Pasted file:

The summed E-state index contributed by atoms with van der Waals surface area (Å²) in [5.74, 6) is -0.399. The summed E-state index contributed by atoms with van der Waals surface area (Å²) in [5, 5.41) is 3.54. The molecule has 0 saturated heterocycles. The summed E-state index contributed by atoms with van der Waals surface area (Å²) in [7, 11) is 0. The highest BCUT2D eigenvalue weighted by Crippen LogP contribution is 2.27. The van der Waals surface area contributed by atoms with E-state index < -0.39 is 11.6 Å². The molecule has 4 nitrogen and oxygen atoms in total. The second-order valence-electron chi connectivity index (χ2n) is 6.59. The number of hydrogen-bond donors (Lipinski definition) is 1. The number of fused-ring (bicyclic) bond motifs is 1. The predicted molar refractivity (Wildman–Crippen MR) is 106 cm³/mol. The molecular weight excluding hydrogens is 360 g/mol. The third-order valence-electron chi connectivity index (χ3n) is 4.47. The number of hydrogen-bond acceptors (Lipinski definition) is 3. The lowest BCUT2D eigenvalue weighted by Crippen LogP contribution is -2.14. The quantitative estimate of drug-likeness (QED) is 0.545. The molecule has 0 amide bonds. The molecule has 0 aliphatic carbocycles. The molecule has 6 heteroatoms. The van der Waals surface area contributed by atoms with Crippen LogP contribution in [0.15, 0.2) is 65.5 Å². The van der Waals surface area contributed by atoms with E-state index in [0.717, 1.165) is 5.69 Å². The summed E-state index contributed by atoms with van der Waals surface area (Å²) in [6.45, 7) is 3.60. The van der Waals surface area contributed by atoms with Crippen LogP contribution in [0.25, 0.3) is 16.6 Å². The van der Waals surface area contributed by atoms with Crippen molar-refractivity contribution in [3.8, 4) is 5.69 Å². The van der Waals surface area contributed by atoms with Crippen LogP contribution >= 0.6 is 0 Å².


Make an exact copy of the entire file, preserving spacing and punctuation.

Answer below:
The summed E-state index contributed by atoms with van der Waals surface area (Å²) in [5.74, 6) is -0.399. The summed E-state index contributed by atoms with van der Waals surface area (Å²) in [5, 5.41) is 3.54. The molecule has 0 saturated heterocycles. The summed E-state index contributed by atoms with van der Waals surface area (Å²) in [7, 11) is 0. The highest BCUT2D eigenvalue weighted by Crippen LogP contribution is 2.27. The van der Waals surface area contributed by atoms with E-state index < -0.39 is 11.6 Å². The molecule has 4 nitrogen and oxygen atoms in total. The second-order valence-electron chi connectivity index (χ2n) is 6.59. The number of hydrogen-bond donors (Lipinski definition) is 1. The number of fused-ring (bicyclic) bond motifs is 1. The predicted molar refractivity (Wildman–Crippen MR) is 106 cm³/mol. The molecular weight excluding hydrogens is 360 g/mol. The third-order valence-electron chi connectivity index (χ3n) is 4.47. The number of hydrogen-bond acceptors (Lipinski definition) is 3. The lowest BCUT2D eigenvalue weighted by Crippen LogP contribution is -2.14. The quantitative estimate of drug-likeness (QED) is 0.545. The molecule has 0 amide bonds. The molecule has 0 aliphatic carbocycles. The molecule has 6 heteroatoms. The van der Waals surface area contributed by atoms with Crippen LogP contribution in [0.15, 0.2) is 65.5 Å². The van der Waals surface area contributed by atoms with E-state index in [0.717, 1.165) is 5.69 Å². The summed E-state index contributed by atoms with van der Waals surface area (Å²) in [6.45, 7) is 3.60. The van der Waals surface area contributed by atoms with Crippen LogP contribution in [0.25, 0.3) is 16.6 Å². The van der Waals surface area contributed by atoms with Crippen molar-refractivity contribution in [3.8, 4) is 5.69 Å². The van der Waals surface area contributed by atoms with Crippen LogP contribution >= 0.6 is 0 Å².